Keys to the Past

Glossary

Causewayed enclosure; Causewayed camp

These are early Neolithic enclosures. They are roughly rounded in shape - though are bounded by segmental banks and ditches, pits or scoops, with wide causeways acting as entrances/exits to/from the centre. In plan the standard causewayed enclosure will look like a link of several sausages arranged in a circle, or concentric circles. The pits and mounds were large - but were only slight in their respective dimensions of height and depth.

Causewayed enclosures are common to central southern England. Elsewhere there are such monuments around The Fens eastern England. They are common at boundaries of land types, or land-water boundaries, with wide views. These were used as ritual monuments like henges as extensive pottery and animal remains are often found in their excavation.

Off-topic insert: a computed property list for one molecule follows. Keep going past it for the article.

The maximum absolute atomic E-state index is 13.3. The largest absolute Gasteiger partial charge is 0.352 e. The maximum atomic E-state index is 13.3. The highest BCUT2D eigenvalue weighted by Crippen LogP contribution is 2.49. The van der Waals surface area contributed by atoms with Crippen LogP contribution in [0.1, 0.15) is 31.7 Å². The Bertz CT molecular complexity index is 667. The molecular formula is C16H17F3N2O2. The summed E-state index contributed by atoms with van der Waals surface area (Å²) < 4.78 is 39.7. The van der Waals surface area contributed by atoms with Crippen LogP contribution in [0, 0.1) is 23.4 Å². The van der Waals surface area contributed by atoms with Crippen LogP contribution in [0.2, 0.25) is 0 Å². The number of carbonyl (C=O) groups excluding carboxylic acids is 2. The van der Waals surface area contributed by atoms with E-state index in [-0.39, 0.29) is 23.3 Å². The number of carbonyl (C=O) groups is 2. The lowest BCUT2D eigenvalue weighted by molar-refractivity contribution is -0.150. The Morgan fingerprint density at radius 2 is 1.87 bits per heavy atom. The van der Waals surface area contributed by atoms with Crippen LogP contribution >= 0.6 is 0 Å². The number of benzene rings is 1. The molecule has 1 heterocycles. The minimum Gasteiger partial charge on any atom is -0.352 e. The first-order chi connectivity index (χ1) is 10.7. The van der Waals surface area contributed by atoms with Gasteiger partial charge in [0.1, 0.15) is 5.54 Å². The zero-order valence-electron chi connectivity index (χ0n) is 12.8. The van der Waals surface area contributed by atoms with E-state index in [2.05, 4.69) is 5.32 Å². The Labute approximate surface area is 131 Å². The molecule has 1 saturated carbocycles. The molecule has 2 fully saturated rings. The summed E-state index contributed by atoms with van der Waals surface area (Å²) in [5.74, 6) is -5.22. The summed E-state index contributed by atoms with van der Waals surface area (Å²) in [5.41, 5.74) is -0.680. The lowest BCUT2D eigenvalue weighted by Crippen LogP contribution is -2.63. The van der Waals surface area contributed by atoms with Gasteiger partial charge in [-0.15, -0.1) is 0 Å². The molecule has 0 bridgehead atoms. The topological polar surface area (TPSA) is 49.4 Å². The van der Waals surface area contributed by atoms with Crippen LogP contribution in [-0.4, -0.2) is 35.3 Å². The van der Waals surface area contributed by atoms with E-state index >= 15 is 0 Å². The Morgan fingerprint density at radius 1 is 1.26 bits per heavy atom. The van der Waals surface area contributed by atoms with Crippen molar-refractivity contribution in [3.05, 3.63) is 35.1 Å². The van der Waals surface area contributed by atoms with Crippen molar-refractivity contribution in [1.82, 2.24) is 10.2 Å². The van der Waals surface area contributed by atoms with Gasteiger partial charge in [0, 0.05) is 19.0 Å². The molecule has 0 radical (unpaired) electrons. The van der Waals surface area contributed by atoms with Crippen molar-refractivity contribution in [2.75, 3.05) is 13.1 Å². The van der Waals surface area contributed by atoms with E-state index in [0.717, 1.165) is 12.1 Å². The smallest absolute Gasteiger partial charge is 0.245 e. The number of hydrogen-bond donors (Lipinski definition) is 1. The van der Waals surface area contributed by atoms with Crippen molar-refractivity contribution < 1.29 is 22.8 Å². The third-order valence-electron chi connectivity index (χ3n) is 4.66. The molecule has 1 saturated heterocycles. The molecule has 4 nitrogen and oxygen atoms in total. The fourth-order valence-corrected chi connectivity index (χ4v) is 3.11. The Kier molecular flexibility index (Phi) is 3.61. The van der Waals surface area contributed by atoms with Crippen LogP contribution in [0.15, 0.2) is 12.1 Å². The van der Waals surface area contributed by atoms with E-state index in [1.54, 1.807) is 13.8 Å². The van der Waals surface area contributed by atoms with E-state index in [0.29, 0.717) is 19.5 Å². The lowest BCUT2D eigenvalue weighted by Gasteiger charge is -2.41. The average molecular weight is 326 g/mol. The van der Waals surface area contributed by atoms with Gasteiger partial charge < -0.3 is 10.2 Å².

Probable examples have been noted at Hastings Hill, near Sunderland (Tyne and Wear) and Lookout Farm, Seaton Sluice (Northumberland) by aerial photography and excavated at South Shields, (Tyne and Wear) - though this identification is only slight, being based upon two shallow pits, (which need not necessitate a whole enclosure), - positions which need not be out of place for land-water locations. The usefulness of the term has recently been reviews, which includes other enclosures may be more relevant for northern Britain.

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